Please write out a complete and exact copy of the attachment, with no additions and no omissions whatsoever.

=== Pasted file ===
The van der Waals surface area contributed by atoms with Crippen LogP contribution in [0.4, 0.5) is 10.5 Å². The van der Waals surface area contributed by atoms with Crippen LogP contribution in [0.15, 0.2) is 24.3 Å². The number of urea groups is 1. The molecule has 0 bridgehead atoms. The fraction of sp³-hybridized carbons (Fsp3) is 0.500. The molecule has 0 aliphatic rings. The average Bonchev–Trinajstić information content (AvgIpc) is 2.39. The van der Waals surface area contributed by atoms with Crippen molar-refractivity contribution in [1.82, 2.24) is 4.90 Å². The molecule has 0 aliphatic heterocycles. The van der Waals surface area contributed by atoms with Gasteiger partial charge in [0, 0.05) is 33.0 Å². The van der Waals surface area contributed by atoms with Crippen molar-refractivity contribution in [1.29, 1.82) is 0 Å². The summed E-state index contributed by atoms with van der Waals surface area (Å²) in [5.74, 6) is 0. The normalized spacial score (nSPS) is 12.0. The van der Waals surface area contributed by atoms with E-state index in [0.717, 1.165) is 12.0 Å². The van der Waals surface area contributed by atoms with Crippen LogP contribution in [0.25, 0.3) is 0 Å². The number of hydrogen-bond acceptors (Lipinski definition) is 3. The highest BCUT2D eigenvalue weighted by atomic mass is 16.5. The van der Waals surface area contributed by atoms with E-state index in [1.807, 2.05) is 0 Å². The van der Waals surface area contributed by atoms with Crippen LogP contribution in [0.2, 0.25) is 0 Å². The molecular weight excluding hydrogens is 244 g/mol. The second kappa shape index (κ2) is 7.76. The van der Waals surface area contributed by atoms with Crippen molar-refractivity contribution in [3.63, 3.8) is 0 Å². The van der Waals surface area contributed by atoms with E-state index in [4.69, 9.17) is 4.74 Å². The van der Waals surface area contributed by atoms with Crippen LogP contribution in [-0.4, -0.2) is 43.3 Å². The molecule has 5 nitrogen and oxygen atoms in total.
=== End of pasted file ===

The van der Waals surface area contributed by atoms with Crippen LogP contribution in [0.4, 0.5) is 10.5 Å². The van der Waals surface area contributed by atoms with Crippen LogP contribution in [0.15, 0.2) is 24.3 Å². The number of urea groups is 1. The molecule has 0 bridgehead atoms. The fraction of sp³-hybridized carbons (Fsp3) is 0.500. The molecule has 0 aliphatic rings. The average Bonchev–Trinajstić information content (AvgIpc) is 2.39. The van der Waals surface area contributed by atoms with Crippen molar-refractivity contribution in [1.82, 2.24) is 4.90 Å². The molecule has 0 aliphatic heterocycles. The van der Waals surface area contributed by atoms with Gasteiger partial charge in [0, 0.05) is 33.0 Å². The van der Waals surface area contributed by atoms with Crippen molar-refractivity contribution in [1.29, 1.82) is 0 Å². The summed E-state index contributed by atoms with van der Waals surface area (Å²) in [5.74, 6) is 0. The normalized spacial score (nSPS) is 12.0. The van der Waals surface area contributed by atoms with E-state index in [0.717, 1.165) is 12.0 Å². The van der Waals surface area contributed by atoms with Crippen LogP contribution in [0.25, 0.3) is 0 Å². The number of hydrogen-bond acceptors (Lipinski definition) is 3. The highest BCUT2D eigenvalue weighted by atomic mass is 16.5. The van der Waals surface area contributed by atoms with E-state index in [1.807, 2.05) is 0 Å². The van der Waals surface area contributed by atoms with Crippen LogP contribution in [0.2, 0.25) is 0 Å². The molecular weight excluding hydrogens is 244 g/mol. The second kappa shape index (κ2) is 7.76. The van der Waals surface area contributed by atoms with Crippen molar-refractivity contribution in [3.63, 3.8) is 0 Å². The van der Waals surface area contributed by atoms with E-state index in [4.69, 9.17) is 4.74 Å². The van der Waals surface area contributed by atoms with Crippen LogP contribution in [-0.4, -0.2) is 43.3 Å². The molecule has 5 nitrogen and oxygen atoms in total.